• William Safford says:

      Nah, they’re gold plated.

  • Torun Torbo says:

    Do you have a link? I wanted to mention this on the Norwegian classical radio channel, but I can’t find any extra info.

  • yujafan says:

    Sibelius is priceless, so autographs of these works are really valuable no matter how you look at it

  • Edgar Self says:

    The violin concerto autograph could be significant, depending on which version it is. When Kavakos, Vanska, and the Lahti orchestra recorded the original unpublished version for Mr. von Bahr and BIS, the Sibelius estate reportedly permitted the recording and one performance only before requiring return of the score and parts Perhaps that has changed, or will change now, but I’ve heard of no other performances or recordings of the original ersion. .

    Sibelius had problems with the dedication and premiere. extensively revising the first movement, which originally had a second cadenza, and the “polonaise for plar bears” finale The songful second movement stayed much the same. It’s a marvelous recording, like all of BIS Sibelius series.

  • Herbie G says:

    If my memory serves me well, the Sibelius executors were originally very reluctant to allow the original version of the Violin Concerto to be performed or recorded. They finally relented but stipulated that the recording should feature a Finnish soloist; when none of a suitable standard could be found to do the job, they allowed Kavakos to record it. It’s wonderful to hear it; there are many differences between this and the final version; the original contains more music – several excursions off-piste that make you sit up with a jolt after having after being accustomed over the years to the final version. It’s like hearing the original ‘Night on the Bare Mountain’ after the familiar sanitised Rimsky revision.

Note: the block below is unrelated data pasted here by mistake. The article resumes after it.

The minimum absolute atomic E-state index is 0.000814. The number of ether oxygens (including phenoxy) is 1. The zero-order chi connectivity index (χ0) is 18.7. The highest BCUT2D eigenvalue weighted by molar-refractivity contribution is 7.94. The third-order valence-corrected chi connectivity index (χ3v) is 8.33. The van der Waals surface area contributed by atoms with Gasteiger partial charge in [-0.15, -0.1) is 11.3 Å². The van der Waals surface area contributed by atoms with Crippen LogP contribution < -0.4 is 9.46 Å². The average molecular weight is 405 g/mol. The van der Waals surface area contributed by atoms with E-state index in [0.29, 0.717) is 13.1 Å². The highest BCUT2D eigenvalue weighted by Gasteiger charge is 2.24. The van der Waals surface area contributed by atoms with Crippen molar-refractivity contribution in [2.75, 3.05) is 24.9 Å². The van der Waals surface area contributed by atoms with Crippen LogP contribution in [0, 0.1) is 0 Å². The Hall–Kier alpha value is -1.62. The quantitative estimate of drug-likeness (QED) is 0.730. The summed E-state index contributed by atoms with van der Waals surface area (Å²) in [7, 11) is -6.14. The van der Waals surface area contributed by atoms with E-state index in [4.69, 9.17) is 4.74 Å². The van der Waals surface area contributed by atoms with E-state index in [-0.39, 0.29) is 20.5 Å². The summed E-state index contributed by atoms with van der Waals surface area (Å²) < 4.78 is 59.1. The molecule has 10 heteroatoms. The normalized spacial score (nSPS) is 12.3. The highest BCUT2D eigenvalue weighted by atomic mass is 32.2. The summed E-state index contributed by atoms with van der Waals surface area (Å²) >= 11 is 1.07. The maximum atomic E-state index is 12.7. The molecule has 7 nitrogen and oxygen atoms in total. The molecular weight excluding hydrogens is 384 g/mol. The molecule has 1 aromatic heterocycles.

I think the deal was that this would be the only recording ever made of this version, though I guess that the copyright should expire in just under 7 years’ time, in which case it will be a free-for-all.

    All Sibelians owe Robert von Bar a massive debt of gratitiude for his phenomenal edition – I hesitate to say ‘complete’ because if I did, then tomorrow there would be yet another volume of pieces recently discovered and previously unperformed, found in a dusty suitcase at the back of the left-luggage department at Helsinki Central Station, which had been lying there for 100 years after Sibelius deposited it there, went out on the razzle, got plastered on vodka and was dragged home by Aino with the memory of the suitcase having been obliterated through the brain damage inflicted by the small amount of blood that had contaminated his alcohol stream.